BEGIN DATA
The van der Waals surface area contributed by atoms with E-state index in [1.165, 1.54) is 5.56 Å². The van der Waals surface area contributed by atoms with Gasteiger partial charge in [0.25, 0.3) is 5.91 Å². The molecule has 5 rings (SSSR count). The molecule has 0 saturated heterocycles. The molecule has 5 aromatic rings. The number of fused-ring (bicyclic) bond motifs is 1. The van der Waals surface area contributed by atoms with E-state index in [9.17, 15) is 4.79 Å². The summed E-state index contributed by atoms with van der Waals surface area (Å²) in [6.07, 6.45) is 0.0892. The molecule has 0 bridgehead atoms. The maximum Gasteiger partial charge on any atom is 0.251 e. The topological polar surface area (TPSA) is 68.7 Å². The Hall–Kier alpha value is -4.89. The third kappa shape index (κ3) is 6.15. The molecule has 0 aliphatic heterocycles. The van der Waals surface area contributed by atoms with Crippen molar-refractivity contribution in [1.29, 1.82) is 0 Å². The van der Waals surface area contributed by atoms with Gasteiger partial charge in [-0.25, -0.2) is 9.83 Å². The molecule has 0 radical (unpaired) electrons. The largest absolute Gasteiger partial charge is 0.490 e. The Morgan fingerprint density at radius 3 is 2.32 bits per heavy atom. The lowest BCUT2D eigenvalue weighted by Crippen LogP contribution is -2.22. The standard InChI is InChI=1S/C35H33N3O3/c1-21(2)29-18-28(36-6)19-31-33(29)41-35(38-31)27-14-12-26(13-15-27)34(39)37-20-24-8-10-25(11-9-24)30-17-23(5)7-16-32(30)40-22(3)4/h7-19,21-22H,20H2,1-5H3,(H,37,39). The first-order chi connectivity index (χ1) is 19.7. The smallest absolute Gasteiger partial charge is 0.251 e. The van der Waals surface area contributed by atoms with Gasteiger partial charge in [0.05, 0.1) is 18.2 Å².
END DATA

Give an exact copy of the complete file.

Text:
The van der Waals surface area contributed by atoms with E-state index in [1.165, 1.54) is 5.56 Å². The van der Waals surface area contributed by atoms with Gasteiger partial charge in [0.25, 0.3) is 5.91 Å². The molecule has 5 rings (SSSR count). The molecule has 0 saturated heterocycles. The molecule has 5 aromatic rings. The number of fused-ring (bicyclic) bond motifs is 1. The van der Waals surface area contributed by atoms with E-state index in [9.17, 15) is 4.79 Å². The summed E-state index contributed by atoms with van der Waals surface area (Å²) in [6.07, 6.45) is 0.0892. The molecule has 0 bridgehead atoms. The maximum Gasteiger partial charge on any atom is 0.251 e. The topological polar surface area (TPSA) is 68.7 Å². The Hall–Kier alpha value is -4.89. The third kappa shape index (κ3) is 6.15. The molecule has 0 aliphatic heterocycles. The van der Waals surface area contributed by atoms with Crippen molar-refractivity contribution in [1.29, 1.82) is 0 Å². The van der Waals surface area contributed by atoms with Gasteiger partial charge in [-0.25, -0.2) is 9.83 Å². The molecule has 0 radical (unpaired) electrons. The largest absolute Gasteiger partial charge is 0.490 e. The Morgan fingerprint density at radius 3 is 2.32 bits per heavy atom. The lowest BCUT2D eigenvalue weighted by Crippen LogP contribution is -2.22. The standard InChI is InChI=1S/C35H33N3O3/c1-21(2)29-18-28(36-6)19-31-33(29)41-35(38-31)27-14-12-26(13-15-27)34(39)37-20-24-8-10-25(11-9-24)30-17-23(5)7-16-32(30)40-22(3)4/h7-19,21-22H,20H2,1-5H3,(H,37,39). The first-order chi connectivity index (χ1) is 19.7. The smallest absolute Gasteiger partial charge is 0.251 e. The van der Waals surface area contributed by atoms with Gasteiger partial charge in [0.05, 0.1) is 18.2 Å².